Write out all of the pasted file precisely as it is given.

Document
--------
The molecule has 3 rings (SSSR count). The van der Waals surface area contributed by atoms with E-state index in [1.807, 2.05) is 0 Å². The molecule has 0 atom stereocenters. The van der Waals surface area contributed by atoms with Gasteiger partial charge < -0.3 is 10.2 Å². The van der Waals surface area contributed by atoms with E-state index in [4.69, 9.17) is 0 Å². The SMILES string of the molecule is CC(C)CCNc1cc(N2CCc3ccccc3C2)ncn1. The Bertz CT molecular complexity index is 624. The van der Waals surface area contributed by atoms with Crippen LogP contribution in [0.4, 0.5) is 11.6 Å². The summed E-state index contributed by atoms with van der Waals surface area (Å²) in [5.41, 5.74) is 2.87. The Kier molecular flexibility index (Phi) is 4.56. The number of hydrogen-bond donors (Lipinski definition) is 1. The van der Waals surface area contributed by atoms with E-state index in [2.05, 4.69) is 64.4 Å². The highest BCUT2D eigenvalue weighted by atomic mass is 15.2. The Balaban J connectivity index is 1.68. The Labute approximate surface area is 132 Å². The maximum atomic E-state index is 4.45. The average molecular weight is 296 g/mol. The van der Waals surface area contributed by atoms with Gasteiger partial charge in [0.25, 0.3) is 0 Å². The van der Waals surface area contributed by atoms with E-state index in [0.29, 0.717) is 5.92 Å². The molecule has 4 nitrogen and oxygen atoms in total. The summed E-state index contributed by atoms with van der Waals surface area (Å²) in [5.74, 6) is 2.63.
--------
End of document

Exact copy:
The molecule has 3 rings (SSSR count). The van der Waals surface area contributed by atoms with E-state index in [1.807, 2.05) is 0 Å². The molecule has 0 atom stereocenters. The van der Waals surface area contributed by atoms with Gasteiger partial charge < -0.3 is 10.2 Å². The van der Waals surface area contributed by atoms with E-state index in [4.69, 9.17) is 0 Å². The SMILES string of the molecule is CC(C)CCNc1cc(N2CCc3ccccc3C2)ncn1. The Bertz CT molecular complexity index is 624. The van der Waals surface area contributed by atoms with Crippen LogP contribution in [0.4, 0.5) is 11.6 Å². The summed E-state index contributed by atoms with van der Waals surface area (Å²) in [5.41, 5.74) is 2.87. The Kier molecular flexibility index (Phi) is 4.56. The number of hydrogen-bond donors (Lipinski definition) is 1. The van der Waals surface area contributed by atoms with E-state index in [2.05, 4.69) is 64.4 Å². The highest BCUT2D eigenvalue weighted by atomic mass is 15.2. The Balaban J connectivity index is 1.68. The Labute approximate surface area is 132 Å². The maximum atomic E-state index is 4.45. The average molecular weight is 296 g/mol. The van der Waals surface area contributed by atoms with Gasteiger partial charge in [0.25, 0.3) is 0 Å². The van der Waals surface area contributed by atoms with E-state index in [0.29, 0.717) is 5.92 Å². The molecule has 4 nitrogen and oxygen atoms in total. The summed E-state index contributed by atoms with van der Waals surface area (Å²) in [5.74, 6) is 2.63.